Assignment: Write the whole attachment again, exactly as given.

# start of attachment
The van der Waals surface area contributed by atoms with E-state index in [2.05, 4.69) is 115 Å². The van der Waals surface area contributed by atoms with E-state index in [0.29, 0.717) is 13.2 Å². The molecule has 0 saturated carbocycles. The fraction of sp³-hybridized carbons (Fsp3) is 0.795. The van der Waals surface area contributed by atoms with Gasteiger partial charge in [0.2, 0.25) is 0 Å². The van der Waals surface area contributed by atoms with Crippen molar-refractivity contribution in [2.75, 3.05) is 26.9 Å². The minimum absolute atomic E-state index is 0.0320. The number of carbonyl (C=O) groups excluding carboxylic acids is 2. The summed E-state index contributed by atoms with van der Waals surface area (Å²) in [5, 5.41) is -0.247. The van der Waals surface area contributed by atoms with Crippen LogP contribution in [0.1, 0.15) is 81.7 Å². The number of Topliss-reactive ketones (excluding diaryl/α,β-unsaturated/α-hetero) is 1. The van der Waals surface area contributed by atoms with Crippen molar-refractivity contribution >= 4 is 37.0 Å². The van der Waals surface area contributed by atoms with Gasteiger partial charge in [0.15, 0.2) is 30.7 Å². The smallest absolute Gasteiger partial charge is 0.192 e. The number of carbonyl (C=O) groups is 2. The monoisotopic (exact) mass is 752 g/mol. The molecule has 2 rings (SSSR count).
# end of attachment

The van der Waals surface area contributed by atoms with E-state index in [2.05, 4.69) is 115 Å². The van der Waals surface area contributed by atoms with E-state index in [0.29, 0.717) is 13.2 Å². The molecule has 0 saturated carbocycles. The fraction of sp³-hybridized carbons (Fsp3) is 0.795. The van der Waals surface area contributed by atoms with Gasteiger partial charge in [0.2, 0.25) is 0 Å². The van der Waals surface area contributed by atoms with Crippen molar-refractivity contribution in [2.75, 3.05) is 26.9 Å². The minimum absolute atomic E-state index is 0.0320. The number of carbonyl (C=O) groups excluding carboxylic acids is 2. The summed E-state index contributed by atoms with van der Waals surface area (Å²) in [5, 5.41) is -0.247. The van der Waals surface area contributed by atoms with Crippen LogP contribution in [0.1, 0.15) is 81.7 Å². The number of Topliss-reactive ketones (excluding diaryl/α,β-unsaturated/α-hetero) is 1. The van der Waals surface area contributed by atoms with Crippen molar-refractivity contribution >= 4 is 37.0 Å². The van der Waals surface area contributed by atoms with Gasteiger partial charge in [0.15, 0.2) is 30.7 Å². The smallest absolute Gasteiger partial charge is 0.192 e. The number of carbonyl (C=O) groups is 2. The monoisotopic (exact) mass is 752 g/mol. The molecule has 2 rings (SSSR count).